Imagine tugging at a loose thread on a sweater, expecting it to break off, problem solved...
but instead that thread unravels and unravels until the sweater is a sweater no more,
but rather a mess of string in a heap on the floor, a chaotic tangle that
resembles the contents of my brain when someone asks, "how was your weekend?"
My thoughts are replaced with the blare of static on TV and I can't hear myself think, so I say what I imagine a person is supposed to say, a preprogrammed response I construct for situations like these when my brain decides to check out...
Because of course the only time my mind -stops- is when I really need it to go, not when I'm laying in bed at 2 a.m., fixating on that cringey thing I did four years ago.
But anyway, I would tell you about my weekend, except it seems that the wires connecting the language part of my brain to my mouth have been cut. My weekend probably ****** anyway, but I manage to say, "it was good." And even then, those three words struggle to get past my lips, and any words more revealing hit the backs of my teeth like a car colliding into a brick wall.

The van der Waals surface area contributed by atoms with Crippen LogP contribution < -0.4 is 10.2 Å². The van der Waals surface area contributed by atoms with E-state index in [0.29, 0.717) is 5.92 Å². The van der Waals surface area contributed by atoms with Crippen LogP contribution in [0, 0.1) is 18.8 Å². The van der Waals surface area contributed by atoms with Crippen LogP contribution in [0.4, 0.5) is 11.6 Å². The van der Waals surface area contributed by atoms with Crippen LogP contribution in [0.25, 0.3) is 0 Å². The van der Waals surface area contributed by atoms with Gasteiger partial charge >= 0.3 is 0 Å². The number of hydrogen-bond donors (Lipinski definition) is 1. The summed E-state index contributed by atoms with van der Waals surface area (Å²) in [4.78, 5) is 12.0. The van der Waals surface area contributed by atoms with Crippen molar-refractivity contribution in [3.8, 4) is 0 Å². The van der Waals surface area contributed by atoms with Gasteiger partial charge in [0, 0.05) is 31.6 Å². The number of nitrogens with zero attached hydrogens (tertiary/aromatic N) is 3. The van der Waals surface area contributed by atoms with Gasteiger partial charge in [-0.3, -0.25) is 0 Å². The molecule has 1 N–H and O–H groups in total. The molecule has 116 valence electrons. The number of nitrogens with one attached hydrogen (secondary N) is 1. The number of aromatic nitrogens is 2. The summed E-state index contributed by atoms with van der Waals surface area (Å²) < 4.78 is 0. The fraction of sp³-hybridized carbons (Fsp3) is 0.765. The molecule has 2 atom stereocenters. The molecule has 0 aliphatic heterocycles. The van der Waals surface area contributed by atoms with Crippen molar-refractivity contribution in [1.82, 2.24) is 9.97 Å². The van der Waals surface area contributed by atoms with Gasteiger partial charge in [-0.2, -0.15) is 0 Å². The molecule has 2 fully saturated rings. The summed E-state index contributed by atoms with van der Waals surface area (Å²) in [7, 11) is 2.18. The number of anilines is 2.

By now the elmer's glue holding me together is losing its grip, so when you tell me about your weekend, the words wont stick. How your breath is wasted on me, when I can't concentrate on not falling apart and on tales of your tomato garden at the same time.
On the surface I look so cold; my painted on smile is a thin sheet of ice, concealing the puddle that hides underneath, one that the sun can't reach --
People will often say, "if it helps, you don't seem anxious". I want to tell them that anxiety is a tormented ghost that drags its dagger like claws across my skin at night, whose presence I can always feel but never see. A monster that feeds on vulnerability, and knows it will never starve.
But, I don't know what to say, so I stare at my hands. Because making eye contact feels like facing a lion, and facing a lion means facing death. But then there are times that death doesnt sound so bad, because I know that as long as I'm still breathing, anxiety finds a way to make that hard for me too.
Anxiety is a broken appliance that the store wont take back, the Annabelle doll that returns from the trash, so it made a home of me instead. And in return for the shelter I give, my heart pounds like its full of angry bees when I finally press 'send' on the 8th draft of a text message I've been working on since yesterday and I want to hide, but why bother? when in a game of hide-and-seek, anxiety always wins.
It is my shadow during the day and my blanket at night, one that that drapes suffocatingly around my shoulders while I'm pacing the kitchen in the dim glow of the stovelight, worrying that the next day could be the " someday " that the ones I love finally leave me. On these nights, anxiety comes to my rescue everytime. It slithers up my back where it can softly whisper into my ear : "I promise you, chelsea, I will never leave"